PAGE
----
The situation of students differed from that of university employees, among others in the context of household and social contacts. The lockdown also has a negative effect on motivation to study.
The pandemic, especially social isolation, takes its toll on women’s mental health and well-being. In their opinion the lockdown and lack of social contacts can be seen both as “loneliness” and “a chance to appreciate close relationships”. During the pandemic mood swings occur, ranging from a state of “I don’t need anything” to a feeling of “emptiness” and even “losing control of time”.
Concluding, the COVID-19 pandemic left a deep impact on work organization, well-being and social activities of students, academics and administration staff in different ways. Differences among women depend more on a person’s social location (position or role at university), scope of duties, workplace arrangement and digital competences than on a group university affiliation.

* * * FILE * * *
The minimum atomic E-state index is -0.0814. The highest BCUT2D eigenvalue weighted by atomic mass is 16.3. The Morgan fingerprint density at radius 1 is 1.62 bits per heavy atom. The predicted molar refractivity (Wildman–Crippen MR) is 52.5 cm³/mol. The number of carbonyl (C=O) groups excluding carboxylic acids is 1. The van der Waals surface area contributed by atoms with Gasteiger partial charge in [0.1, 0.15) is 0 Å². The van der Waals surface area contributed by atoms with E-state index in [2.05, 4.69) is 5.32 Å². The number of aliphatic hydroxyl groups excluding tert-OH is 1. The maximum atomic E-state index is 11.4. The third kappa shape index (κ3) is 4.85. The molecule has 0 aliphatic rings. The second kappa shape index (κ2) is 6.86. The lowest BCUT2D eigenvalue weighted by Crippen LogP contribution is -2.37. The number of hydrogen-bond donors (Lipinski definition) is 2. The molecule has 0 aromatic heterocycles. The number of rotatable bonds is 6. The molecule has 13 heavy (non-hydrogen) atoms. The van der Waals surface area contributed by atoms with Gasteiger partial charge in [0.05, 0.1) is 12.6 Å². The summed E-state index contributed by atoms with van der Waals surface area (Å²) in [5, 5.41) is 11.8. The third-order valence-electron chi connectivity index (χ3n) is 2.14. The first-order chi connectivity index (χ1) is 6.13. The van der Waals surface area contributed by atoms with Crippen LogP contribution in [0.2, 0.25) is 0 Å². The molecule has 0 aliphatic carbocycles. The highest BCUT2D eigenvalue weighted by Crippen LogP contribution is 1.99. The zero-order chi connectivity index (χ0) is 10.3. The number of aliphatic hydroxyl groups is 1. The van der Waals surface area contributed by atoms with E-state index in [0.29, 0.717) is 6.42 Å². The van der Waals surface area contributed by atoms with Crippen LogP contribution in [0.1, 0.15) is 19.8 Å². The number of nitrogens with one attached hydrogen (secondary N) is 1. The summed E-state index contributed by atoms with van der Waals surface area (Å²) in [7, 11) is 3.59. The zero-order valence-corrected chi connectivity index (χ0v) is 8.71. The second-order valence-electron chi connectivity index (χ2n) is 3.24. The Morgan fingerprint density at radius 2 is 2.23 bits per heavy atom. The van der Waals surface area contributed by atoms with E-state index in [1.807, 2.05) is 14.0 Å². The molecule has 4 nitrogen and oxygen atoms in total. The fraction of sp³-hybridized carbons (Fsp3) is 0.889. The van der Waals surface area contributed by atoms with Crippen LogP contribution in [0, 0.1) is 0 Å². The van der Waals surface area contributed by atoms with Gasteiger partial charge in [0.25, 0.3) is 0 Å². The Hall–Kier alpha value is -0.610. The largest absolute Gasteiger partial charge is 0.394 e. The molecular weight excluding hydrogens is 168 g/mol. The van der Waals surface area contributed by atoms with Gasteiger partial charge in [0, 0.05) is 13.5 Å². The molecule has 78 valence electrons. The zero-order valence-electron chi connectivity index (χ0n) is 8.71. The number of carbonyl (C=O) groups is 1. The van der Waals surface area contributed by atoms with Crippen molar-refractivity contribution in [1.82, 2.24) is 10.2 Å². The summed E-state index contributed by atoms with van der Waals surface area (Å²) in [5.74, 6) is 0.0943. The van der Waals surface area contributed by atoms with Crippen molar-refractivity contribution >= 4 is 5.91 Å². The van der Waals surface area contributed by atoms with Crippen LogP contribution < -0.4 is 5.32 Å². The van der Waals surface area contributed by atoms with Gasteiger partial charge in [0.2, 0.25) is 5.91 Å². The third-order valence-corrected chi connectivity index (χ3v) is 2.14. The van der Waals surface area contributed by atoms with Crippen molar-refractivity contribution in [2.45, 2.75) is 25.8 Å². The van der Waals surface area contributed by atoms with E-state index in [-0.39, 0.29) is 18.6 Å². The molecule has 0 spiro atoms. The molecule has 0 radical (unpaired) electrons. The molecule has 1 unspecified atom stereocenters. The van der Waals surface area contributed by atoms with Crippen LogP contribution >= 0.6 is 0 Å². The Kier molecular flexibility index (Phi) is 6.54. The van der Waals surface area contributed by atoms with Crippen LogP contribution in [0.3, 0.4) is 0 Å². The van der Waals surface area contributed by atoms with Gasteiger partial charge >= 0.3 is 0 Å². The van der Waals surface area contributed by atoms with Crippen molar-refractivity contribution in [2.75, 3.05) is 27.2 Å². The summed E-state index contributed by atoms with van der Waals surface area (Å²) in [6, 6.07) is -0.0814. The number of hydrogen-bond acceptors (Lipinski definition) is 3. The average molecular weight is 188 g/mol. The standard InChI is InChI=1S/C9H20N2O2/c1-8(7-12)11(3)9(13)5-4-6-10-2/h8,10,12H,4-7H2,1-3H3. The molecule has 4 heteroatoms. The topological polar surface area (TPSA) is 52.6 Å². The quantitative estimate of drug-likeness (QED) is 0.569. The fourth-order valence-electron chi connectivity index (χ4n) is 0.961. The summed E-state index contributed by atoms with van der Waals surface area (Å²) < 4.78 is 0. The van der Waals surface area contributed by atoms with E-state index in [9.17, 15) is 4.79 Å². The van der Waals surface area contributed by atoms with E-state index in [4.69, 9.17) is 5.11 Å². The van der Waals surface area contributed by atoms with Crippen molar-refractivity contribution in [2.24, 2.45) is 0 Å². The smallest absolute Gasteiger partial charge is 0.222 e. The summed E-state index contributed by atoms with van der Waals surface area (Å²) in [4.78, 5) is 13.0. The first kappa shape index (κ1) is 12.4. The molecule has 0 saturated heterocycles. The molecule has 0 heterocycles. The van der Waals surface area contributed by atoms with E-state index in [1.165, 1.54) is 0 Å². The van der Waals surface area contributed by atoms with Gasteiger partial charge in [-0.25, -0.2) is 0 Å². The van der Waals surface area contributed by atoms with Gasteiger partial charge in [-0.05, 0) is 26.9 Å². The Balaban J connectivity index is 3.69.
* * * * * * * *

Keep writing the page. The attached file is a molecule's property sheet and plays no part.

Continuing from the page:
Overall women of all three groups (students, academics, administration staff) are capable to work in a crisis situation and organize their work by themselves however the COVID-19 pandemic reveals a lack of crisis management strategy at the university and weaknesses in the organization of the university’s work. The support offered officially was insufficient and superficial in many ways. Women have managed in their professional life mainly due to their diligence, competence and informal social networks.
Women of all three groups see the advantages and benefits of online work and learning, e.g. flexible working time. Working and learning online strengthened their digital skills, both students and university employees. Some of the solutions worked out during the pandemic should be included in work and study at the university after the pandemic.